Post-graduate Program Details

Many writers who’ve earned an MFA in Creative Writing have an interest in continuing to work one-on-one with a mentor in order to put the final touches on the book-length manuscripts that comprised their creative theses, or to obtain feedback on newer writing projects that are well on their way to being polished but aren’t quite “there” yet. To meet this need, we offer the Solstice MFA Post-Graduate Study Program. Details are below.

How it Works:

→The MFA Program has cadres of faculty members who love to teach and are willing to mentor individual writers for a sequence of three or five packet exchanges over the course of a semester (approximately 22 weeks). The list is provided at the end of this document.

→Interested writers must complete an application form and submit a manuscript (see application form for page limits), a synopsis (if applicable), and a proposal in which they outline their specific writing goals for Post-Graduate Study, and how they foresee a mentor helping them to attain these goals. Non-Solstice MFA graduates must also submit one letter of recommendation from a former mentor and email it to Program Director Meg Kearney at kearnym@pmc.edu. (Details are provided on the application form.) Please note that applicants are sending proposals that might need amending before a given mentor is willing to take on the project.

→It is anticipated that creative work undertaken by post-graduates will involve the honing of relatively finished material, and include such projects as the revising and ordering of poems or stories in a collection, completing a final draft of a novel or series of essays, etc. Inthe proposal, the writer should identify problems that have arisen in the revising/rewriting process and clarify/ identify revision issues. Although a mentor can offer criticism and suggestions for polishing a manuscript, one should not expect the mentor to act as a line or copy editor.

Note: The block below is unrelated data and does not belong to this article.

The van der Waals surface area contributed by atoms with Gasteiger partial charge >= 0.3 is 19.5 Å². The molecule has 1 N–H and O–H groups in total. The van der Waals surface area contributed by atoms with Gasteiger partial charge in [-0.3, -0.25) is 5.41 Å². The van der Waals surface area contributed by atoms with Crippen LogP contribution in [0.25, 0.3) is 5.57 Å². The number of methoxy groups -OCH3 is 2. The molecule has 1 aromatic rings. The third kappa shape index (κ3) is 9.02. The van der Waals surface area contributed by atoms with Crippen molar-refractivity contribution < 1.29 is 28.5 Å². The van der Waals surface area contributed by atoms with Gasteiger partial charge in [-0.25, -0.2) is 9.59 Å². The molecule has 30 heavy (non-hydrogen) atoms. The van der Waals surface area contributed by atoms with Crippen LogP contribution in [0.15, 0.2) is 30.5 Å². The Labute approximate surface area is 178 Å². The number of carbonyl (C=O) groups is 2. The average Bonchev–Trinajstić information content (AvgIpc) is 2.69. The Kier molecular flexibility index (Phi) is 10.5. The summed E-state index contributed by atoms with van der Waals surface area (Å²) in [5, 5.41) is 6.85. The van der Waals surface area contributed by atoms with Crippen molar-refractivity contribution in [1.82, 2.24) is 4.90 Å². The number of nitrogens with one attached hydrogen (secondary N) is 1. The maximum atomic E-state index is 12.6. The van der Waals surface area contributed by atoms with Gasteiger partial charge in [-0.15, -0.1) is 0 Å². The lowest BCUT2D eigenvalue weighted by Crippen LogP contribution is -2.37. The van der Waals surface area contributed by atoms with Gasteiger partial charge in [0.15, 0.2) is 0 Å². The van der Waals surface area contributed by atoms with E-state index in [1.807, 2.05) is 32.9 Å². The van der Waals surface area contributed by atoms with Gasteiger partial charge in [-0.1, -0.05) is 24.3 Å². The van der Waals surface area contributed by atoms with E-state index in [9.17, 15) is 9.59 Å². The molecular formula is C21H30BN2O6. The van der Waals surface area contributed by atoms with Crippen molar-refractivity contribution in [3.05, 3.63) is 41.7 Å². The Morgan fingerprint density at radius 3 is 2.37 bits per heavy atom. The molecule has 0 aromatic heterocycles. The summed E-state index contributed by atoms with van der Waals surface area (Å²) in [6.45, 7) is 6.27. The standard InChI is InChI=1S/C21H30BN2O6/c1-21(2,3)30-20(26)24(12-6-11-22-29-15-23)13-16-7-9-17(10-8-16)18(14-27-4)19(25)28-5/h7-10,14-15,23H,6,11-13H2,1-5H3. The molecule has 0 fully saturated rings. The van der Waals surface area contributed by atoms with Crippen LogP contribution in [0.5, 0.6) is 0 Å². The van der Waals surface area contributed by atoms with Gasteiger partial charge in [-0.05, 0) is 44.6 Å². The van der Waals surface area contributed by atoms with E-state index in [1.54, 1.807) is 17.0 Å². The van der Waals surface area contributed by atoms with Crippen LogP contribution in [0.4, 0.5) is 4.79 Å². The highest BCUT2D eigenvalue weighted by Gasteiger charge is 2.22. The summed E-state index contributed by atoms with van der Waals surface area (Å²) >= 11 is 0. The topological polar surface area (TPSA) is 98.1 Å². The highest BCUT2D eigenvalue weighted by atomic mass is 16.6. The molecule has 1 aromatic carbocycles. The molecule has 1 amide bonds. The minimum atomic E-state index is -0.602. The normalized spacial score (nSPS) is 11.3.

→Some writers are working in genres other than what they concentrated in during their time as MFA students; we welcome applications in all genres no matter what a writer’s MFA concentration as long as the work is well honed and nearly “finished.”

→Writers whose proposals are accepted for Post-Graduate Study will receive mentor assignments by mid-July or mid-January (near the end of our winter or summer residencies). Unless special arrangements have been made, their packet exchanges with a mentor must be scheduled within the approximately 22 weeks of the semester immediately following that residency, following the schedule of the graduate program. A semester plan will be submitted as per the undergraduate program, including the schedule for packet exchanges and the number of pages the mentor agrees to review with each.

→Attendance at a Solstice MFA residency is not required.

→At the mid-semester point and at semester’s end, Post-Graduate Study students and the faculty members with whom they are working will be asked to submit evaluation forms.

→No academic credit is available.

What it Costs:

Post-Graduate Study Program, 5 packet exchanges: $2,250 (duration, 22 weeks); $2,000 for former Solstice MFA Program Grad Assistant

Post-Graduate Study Program, 3 packet exchanges: $1,550 (duration, 21 weeks);$1,300 for former Solstice MFA Program Grad Assistant